Winners Will Be Losers
The dustbin of history is littered with the losses of winners and the wins of losers. Progress just marches on.
For the better part of the past century, the United States has been the world’s leading advocate of globalization. More than any nation, it has shaped the international architecture of the movement of people, information, goods and services.
We are unquestionably a global world. The United Nations World Tourism Organization reported 1.3 international billion tourist arrivals in 2016. The number of international migrants worldwide topped 244 million, of which
150 million are migrant workers, according to the International Labor Organization. The United States accounts for by far the largest migrant population of 47 million, almost a fifth of the global total.
In recent years, Indians have emerged as one of the greatest beneficiaries of globalization. With 16 million migrants, India boasts the world’s largest diaspora. The Indian American population tops 3.5 million and they are the most affluent group in the country, including Whites. The Indian economy too has soared on the globalization wave, riding on the back of outsourcing for the past two decades.
The election of Donald Trump and the opposition of his administration to international trade deals and the nation’s historical commitment to immigration is a major setback to globalization’s steady march. Globalization has benefited highly educated professionals, who have been blind to the devastation it has wrought in the lives of blue collar workers in the American hinterland. Trump tapped into their anxiety and gave voice to their frustrations.
The benefits of globalization are neither even nor fair. It picks winners and losers. In emerging economies, such as India, foreign imports have wiped out entire industries and traditional crafts. During the past decade alone, the Bajaj scooter and the Ambassador car, which long monopolized their markets, have bitten the dust before imports. The lonely voices of the victims of globalization were muffled, however, by the celebration of its victors.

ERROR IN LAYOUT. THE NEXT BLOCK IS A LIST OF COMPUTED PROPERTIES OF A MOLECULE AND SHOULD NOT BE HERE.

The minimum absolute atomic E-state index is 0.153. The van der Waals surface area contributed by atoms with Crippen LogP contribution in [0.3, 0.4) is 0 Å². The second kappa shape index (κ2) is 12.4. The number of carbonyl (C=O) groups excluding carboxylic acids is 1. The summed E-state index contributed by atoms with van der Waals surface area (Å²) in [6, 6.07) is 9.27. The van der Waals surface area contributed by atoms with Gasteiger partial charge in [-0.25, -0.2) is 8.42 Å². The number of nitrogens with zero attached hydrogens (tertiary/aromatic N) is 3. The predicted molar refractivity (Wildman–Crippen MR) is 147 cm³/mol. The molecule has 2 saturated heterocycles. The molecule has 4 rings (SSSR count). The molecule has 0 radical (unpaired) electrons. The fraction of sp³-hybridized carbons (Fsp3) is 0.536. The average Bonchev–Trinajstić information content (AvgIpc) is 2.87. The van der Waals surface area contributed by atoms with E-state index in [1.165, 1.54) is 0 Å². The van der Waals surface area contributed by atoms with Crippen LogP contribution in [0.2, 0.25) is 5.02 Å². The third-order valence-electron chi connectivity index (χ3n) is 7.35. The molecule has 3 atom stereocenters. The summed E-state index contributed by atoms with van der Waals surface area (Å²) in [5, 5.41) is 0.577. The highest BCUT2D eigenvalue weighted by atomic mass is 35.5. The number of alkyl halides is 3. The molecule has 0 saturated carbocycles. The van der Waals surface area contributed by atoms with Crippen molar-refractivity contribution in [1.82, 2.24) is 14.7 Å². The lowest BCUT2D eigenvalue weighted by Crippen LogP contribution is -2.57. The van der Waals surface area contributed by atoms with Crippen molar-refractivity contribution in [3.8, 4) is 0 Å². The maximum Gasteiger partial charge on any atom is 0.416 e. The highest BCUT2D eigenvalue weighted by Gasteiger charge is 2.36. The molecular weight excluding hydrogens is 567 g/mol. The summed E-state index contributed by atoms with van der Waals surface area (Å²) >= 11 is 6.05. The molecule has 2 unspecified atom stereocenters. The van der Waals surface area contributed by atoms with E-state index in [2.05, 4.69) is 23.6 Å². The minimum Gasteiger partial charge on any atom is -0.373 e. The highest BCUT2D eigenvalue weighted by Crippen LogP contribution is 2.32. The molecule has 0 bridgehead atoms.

Trump’s surprising victory is a testament to the pain of the victims of globalization in America. Most countries are too dependent upon international trade and too weak economically to fight back against the forces of international trade. But as the world’s leading economy, the United States has far greater room to resist. We will see how long Trump’s “America First” policy can roll back globalization. But the policies will create a new set of transient winners and losers. As we are learning already, they will inflict acute pain upon immigrants especially.
Ultimately, for all of Trump’s bluster, however, his administration will be but a blip. In the long history of human development, conservatives have resisted, temporarily halted and even reversed progress. But liberalism has always ultimately triumphed. Reactionary forces railed against every cultural, social and economic shift — from the hemline of women skirts to civil rights, women’s suffrage, abolition of slavery, abortion rights, social welfare, gay rights, etc., etc. The resistance has slowed and even overturned progress from time to time. But always only in the short term.
Conservatives are on the wrong side of history, however, and always ultimately fail. The reversals that Trump has wrought are but temporary setbacks. Globalists may have been caught unawares, lost this battle and are dispirited for sure. But they are destined to win the war. The dustbin of history is littered with the losses of winners and the wins of losers. Progress just marches on.